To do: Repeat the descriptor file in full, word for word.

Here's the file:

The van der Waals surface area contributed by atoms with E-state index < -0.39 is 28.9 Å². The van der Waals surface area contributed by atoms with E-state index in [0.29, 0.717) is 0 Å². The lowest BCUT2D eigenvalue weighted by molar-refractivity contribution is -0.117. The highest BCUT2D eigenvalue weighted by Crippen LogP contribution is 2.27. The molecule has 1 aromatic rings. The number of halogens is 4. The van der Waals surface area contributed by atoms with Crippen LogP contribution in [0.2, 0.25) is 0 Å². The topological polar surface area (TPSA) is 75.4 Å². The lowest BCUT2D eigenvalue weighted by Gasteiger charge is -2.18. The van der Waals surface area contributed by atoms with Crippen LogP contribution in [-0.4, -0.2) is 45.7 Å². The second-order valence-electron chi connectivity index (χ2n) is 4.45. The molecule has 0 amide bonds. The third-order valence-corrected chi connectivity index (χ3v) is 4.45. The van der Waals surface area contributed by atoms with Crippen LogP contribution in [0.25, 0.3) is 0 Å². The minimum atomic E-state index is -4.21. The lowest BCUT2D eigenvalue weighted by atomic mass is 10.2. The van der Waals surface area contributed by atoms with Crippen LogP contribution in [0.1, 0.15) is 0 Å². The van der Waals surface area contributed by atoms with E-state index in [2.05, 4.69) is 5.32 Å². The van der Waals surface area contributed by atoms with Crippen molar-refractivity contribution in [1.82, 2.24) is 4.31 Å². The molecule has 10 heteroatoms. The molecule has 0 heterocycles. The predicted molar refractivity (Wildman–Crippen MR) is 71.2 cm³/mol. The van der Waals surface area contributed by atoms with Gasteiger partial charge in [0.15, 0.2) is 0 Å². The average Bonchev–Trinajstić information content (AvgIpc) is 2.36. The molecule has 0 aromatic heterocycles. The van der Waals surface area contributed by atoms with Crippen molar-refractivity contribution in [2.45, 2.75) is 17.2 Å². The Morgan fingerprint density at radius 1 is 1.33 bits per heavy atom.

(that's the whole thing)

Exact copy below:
The van der Waals surface area contributed by atoms with E-state index < -0.39 is 28.9 Å². The van der Waals surface area contributed by atoms with E-state index in [0.29, 0.717) is 0 Å². The lowest BCUT2D eigenvalue weighted by molar-refractivity contribution is -0.117. The highest BCUT2D eigenvalue weighted by Crippen LogP contribution is 2.27. The molecule has 1 aromatic rings. The number of halogens is 4. The van der Waals surface area contributed by atoms with Crippen LogP contribution in [0.2, 0.25) is 0 Å². The topological polar surface area (TPSA) is 75.4 Å². The lowest BCUT2D eigenvalue weighted by Gasteiger charge is -2.18. The van der Waals surface area contributed by atoms with Crippen LogP contribution in [-0.4, -0.2) is 45.7 Å². The second-order valence-electron chi connectivity index (χ2n) is 4.45. The molecule has 0 amide bonds. The third-order valence-corrected chi connectivity index (χ3v) is 4.45. The van der Waals surface area contributed by atoms with Crippen LogP contribution in [0.25, 0.3) is 0 Å². The minimum atomic E-state index is -4.21. The lowest BCUT2D eigenvalue weighted by atomic mass is 10.2. The van der Waals surface area contributed by atoms with Crippen LogP contribution in [0.1, 0.15) is 0 Å². The van der Waals surface area contributed by atoms with E-state index in [2.05, 4.69) is 5.32 Å². The van der Waals surface area contributed by atoms with Crippen molar-refractivity contribution in [1.82, 2.24) is 4.31 Å². The molecule has 10 heteroatoms. The molecule has 0 heterocycles. The predicted molar refractivity (Wildman–Crippen MR) is 71.2 cm³/mol. The van der Waals surface area contributed by atoms with Gasteiger partial charge in [0.15, 0.2) is 0 Å². The average Bonchev–Trinajstić information content (AvgIpc) is 2.36. The molecule has 0 aromatic heterocycles. The van der Waals surface area contributed by atoms with Crippen molar-refractivity contribution in [2.45, 2.75) is 17.2 Å². The Morgan fingerprint density at radius 1 is 1.33 bits per heavy atom.